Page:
Besides being prepared and listening to direction, one thing a Director/Producer will love is a person who comes with alternate shirts or outfits. You can never be too sure how your choice that day will look when put in front of certain backgrounds or when next to other presenters.Don’t waste time trying to coordinate outfits in advance. Bring some options.
Be as original as usual.
My last tidbit here would be to still remain original. For those of us who work in a corporate atmosphere, we tend to give up on originality.Most of us dress pretty much the same.My shows are almost always casual. But if you wear a certain hat. Maybe you are a ‘vest’ guy…or just always wear khakis.Then do it. Be yourself. I can’t stand video where the content is not ‘real’ and certainly if the people are not themselves.I am a boring dresser.If my wife does not pick it out…then chances are I have done a bad job matching it up.I like to wear jeans and leave my shirt untucked. This is why you will see that in most of my stuff. But don’t match me unless its you. I am good either way as long as you stay true to yourself.
PS.I always hated turning my phone in airplanes as I never found any information about how that could possibly affect plane safety.I know there is some effect, but if it were really an issue, they would have confiscated our phones a long time ago.Turning your phone off while in studio however is very important – I will explain why in my next post!Blog.techwisetv.com
We had a chance to go back this year and one of the first things I noticed when we returned…it was filling up. All the open floor space we shot the open for in 2011 was now filled and their were crews still pulling in fresh cable, racking new equipment and more. It was a busy place all night long. (Watch the full tour)
TechWiseTV Allen Data Center Cable Pull
One of the biggest reasons we returned was the growth in cloud services and the extensive use and build out of UCS of course, but now also ACI. The flexibility of this entire network relies upon the very use of technology that Cisco is developing. Its certainly on the mature side of course since this is one of Cisco’s primary production centers. As you would probably notice, its a beautiful, roomy layout that makes it desirable for touring. This is not common of course but it was built as a showcase for customers who want to see how things look when they all come together. The site is mirrored in Richardson, just a 20 minute drive South from this Allen location so that either site could take over and maintain operations for Cisco.
I am a big fan of all the physical facility innovation present here. These visual aspects would be appealing to a visual storyteller of course, but they also have not really changed since 2011. Read More »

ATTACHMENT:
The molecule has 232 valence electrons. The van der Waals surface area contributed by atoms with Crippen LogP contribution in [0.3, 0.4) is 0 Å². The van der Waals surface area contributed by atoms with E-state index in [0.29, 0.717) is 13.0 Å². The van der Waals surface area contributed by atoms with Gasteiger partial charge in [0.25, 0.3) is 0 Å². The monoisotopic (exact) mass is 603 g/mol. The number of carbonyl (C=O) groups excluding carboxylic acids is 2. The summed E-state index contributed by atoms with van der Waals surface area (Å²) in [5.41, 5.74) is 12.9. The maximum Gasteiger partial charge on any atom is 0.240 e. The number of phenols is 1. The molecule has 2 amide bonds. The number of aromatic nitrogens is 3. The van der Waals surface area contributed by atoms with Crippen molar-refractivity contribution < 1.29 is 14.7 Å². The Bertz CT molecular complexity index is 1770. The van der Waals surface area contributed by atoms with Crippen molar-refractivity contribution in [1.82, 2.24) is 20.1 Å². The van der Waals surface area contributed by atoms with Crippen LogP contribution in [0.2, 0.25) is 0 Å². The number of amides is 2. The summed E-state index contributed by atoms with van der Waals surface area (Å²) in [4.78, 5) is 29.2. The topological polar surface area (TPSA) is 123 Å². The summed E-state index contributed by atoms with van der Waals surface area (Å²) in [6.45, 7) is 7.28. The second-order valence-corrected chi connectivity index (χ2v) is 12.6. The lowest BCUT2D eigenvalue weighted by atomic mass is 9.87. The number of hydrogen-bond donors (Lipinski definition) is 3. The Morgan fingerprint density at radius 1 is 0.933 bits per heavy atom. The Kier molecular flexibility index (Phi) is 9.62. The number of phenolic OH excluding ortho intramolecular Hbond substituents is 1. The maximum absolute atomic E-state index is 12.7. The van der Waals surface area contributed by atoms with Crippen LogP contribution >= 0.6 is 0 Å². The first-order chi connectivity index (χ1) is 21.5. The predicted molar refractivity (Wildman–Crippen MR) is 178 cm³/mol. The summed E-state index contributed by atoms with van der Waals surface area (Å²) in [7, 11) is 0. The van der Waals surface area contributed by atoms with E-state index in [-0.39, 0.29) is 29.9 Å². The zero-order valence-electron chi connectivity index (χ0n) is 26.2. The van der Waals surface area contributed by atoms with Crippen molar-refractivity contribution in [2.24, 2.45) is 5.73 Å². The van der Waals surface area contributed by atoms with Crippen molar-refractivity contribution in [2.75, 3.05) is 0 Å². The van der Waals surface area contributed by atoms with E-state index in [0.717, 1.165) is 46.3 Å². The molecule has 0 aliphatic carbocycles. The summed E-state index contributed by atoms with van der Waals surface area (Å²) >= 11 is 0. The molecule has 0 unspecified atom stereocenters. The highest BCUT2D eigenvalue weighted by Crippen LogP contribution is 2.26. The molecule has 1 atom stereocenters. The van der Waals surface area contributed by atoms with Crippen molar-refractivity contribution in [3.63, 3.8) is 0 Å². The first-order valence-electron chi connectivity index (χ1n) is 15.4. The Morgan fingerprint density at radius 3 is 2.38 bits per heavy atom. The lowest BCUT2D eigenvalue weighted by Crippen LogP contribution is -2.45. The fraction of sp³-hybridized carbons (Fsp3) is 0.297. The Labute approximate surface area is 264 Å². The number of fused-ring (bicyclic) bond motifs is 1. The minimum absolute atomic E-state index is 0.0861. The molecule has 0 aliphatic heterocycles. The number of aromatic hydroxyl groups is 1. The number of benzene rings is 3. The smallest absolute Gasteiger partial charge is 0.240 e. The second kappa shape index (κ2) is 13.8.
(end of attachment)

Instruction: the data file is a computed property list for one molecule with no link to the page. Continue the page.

Robb Boyd and Jimmy Ray Purser decide where to dig around inside Meraki
“If it seems to good to be true…”
In this statement lies the central problem to a couple of guys with a career in networking: Meraki does some beautifully complex things…but in a deceivingly simple wrapper.
Meraki originally came on the scene with a new approach to cloud based wireless “as a service” that succeeded on a great many fronts. This success brought not just an acquisition, but subsequent forays into switching, routing and security. These are your core technologies – anyone in business is depending on these in some fashion..and the Meraki Cloud Model is now offering network sophistication in a greatly simplified package.
There is beauty in the simplicity. There is also a model for how and why the cloud matters. Yes there is hardware for every bit of the solution being offered but the true ‘service’ is delivered quite elegantly through the cloud. It enables a great many things in a manner that can make you wonder what you may be missing.
So this is what we do. We go to San Francisco, where it all began…and where these engineers continue to innovate. We peer through the clouds and show you what is going on so you can decide if it is right for you.
I really don’t envy the Cisco ISR team. It is really tough to be a leader and still out perform yourselves on a consistent basis. One could argue there is nowhere to go but down. I think is cool that TechWiseTV has been around long enough to chronicle the changes over time. Heck, many of our favorite engineers have been around the entire time as well..that gives us the unique ability to tell a story that can both respect and hopefully contrast the evolution in an appreciative way.
We recently had a chance to showcase the new ISR 4000 Series. ISR remains the acronym for this family as it stands in for ‘Integrated Services Router.’ I am sure we made this argument before, but one way to characterize this one is to see just how much the innovation swings towards the ‘I’ and the ’S’ these days. It makes sense. There is only so much one can do from a pure routing perspective, especially if you consider that speeds and feeds will grow naturally with the rest of the market and nobody pays the Cisco premium for just keeping up with the Joneses.